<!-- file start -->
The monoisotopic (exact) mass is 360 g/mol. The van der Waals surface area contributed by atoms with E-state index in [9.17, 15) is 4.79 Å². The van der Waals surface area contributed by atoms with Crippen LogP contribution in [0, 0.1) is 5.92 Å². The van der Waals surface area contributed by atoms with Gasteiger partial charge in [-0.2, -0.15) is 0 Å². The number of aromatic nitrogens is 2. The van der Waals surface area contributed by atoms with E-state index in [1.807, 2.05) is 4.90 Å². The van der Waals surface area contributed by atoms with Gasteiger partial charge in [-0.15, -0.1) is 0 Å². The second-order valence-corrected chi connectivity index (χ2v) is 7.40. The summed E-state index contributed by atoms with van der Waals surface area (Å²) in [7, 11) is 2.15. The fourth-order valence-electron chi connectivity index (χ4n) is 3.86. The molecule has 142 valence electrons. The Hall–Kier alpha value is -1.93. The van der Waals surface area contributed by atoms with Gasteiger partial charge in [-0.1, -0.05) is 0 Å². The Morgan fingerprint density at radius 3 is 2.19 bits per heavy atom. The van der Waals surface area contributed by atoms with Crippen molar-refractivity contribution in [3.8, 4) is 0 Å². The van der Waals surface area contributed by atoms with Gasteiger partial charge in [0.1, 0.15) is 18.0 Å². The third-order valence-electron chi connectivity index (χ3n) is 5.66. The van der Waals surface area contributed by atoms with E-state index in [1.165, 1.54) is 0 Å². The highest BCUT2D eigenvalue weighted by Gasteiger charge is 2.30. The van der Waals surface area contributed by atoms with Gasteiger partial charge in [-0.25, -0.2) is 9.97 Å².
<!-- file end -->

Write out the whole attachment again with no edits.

The monoisotopic (exact) mass is 360 g/mol. The van der Waals surface area contributed by atoms with E-state index in [9.17, 15) is 4.79 Å². The van der Waals surface area contributed by atoms with Crippen LogP contribution in [0, 0.1) is 5.92 Å². The van der Waals surface area contributed by atoms with Gasteiger partial charge in [-0.2, -0.15) is 0 Å². The number of aromatic nitrogens is 2. The van der Waals surface area contributed by atoms with E-state index in [1.807, 2.05) is 4.90 Å². The van der Waals surface area contributed by atoms with Gasteiger partial charge in [-0.15, -0.1) is 0 Å². The second-order valence-corrected chi connectivity index (χ2v) is 7.40. The summed E-state index contributed by atoms with van der Waals surface area (Å²) in [7, 11) is 2.15. The fourth-order valence-electron chi connectivity index (χ4n) is 3.86. The molecule has 142 valence electrons. The Hall–Kier alpha value is -1.93. The van der Waals surface area contributed by atoms with Gasteiger partial charge in [-0.1, -0.05) is 0 Å². The Morgan fingerprint density at radius 3 is 2.19 bits per heavy atom. The van der Waals surface area contributed by atoms with Crippen molar-refractivity contribution in [3.8, 4) is 0 Å². The van der Waals surface area contributed by atoms with Gasteiger partial charge in [0.1, 0.15) is 18.0 Å². The third-order valence-electron chi connectivity index (χ3n) is 5.66. The van der Waals surface area contributed by atoms with E-state index in [1.165, 1.54) is 0 Å². The highest BCUT2D eigenvalue weighted by Gasteiger charge is 2.30. The van der Waals surface area contributed by atoms with Gasteiger partial charge in [-0.25, -0.2) is 9.97 Å².